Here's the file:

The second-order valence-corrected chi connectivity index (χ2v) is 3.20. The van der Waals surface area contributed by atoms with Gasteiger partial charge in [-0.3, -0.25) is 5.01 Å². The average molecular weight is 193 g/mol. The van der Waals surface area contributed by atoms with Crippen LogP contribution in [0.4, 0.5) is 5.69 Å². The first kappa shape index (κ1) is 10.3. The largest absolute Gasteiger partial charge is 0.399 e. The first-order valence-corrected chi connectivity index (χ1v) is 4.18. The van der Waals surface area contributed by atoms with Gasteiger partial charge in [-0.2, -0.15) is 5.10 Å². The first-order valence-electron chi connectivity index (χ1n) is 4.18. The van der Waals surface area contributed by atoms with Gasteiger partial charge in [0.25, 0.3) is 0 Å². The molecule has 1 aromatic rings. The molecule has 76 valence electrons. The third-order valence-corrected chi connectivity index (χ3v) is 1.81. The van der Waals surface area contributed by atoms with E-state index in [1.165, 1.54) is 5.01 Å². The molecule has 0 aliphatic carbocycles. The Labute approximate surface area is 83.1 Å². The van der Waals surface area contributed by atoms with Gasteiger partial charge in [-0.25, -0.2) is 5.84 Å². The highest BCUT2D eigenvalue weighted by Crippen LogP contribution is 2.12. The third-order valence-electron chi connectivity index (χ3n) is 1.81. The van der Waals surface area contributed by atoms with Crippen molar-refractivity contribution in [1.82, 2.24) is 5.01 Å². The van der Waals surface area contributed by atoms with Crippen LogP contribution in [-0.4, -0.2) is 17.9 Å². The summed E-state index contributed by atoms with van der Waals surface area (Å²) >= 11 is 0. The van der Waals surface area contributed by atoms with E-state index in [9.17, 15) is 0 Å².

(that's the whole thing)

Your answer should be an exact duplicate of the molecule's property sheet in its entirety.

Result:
The second-order valence-corrected chi connectivity index (χ2v) is 3.20. The van der Waals surface area contributed by atoms with Gasteiger partial charge in [-0.3, -0.25) is 5.01 Å². The average molecular weight is 193 g/mol. The van der Waals surface area contributed by atoms with Crippen LogP contribution in [0.4, 0.5) is 5.69 Å². The first kappa shape index (κ1) is 10.3. The largest absolute Gasteiger partial charge is 0.399 e. The first-order valence-corrected chi connectivity index (χ1v) is 4.18. The van der Waals surface area contributed by atoms with Gasteiger partial charge in [-0.2, -0.15) is 5.10 Å². The first-order valence-electron chi connectivity index (χ1n) is 4.18. The van der Waals surface area contributed by atoms with Gasteiger partial charge in [0.25, 0.3) is 0 Å². The molecule has 1 aromatic rings. The molecule has 76 valence electrons. The third-order valence-corrected chi connectivity index (χ3v) is 1.81. The van der Waals surface area contributed by atoms with E-state index in [1.165, 1.54) is 5.01 Å². The molecule has 0 aliphatic carbocycles. The Labute approximate surface area is 83.1 Å². The van der Waals surface area contributed by atoms with Gasteiger partial charge in [-0.25, -0.2) is 5.84 Å². The highest BCUT2D eigenvalue weighted by Crippen LogP contribution is 2.12. The third-order valence-electron chi connectivity index (χ3n) is 1.81. The van der Waals surface area contributed by atoms with Crippen molar-refractivity contribution in [1.82, 2.24) is 5.01 Å². The van der Waals surface area contributed by atoms with Crippen LogP contribution in [-0.4, -0.2) is 17.9 Å². The summed E-state index contributed by atoms with van der Waals surface area (Å²) >= 11 is 0. The van der Waals surface area contributed by atoms with E-state index in [9.17, 15) is 0 Å².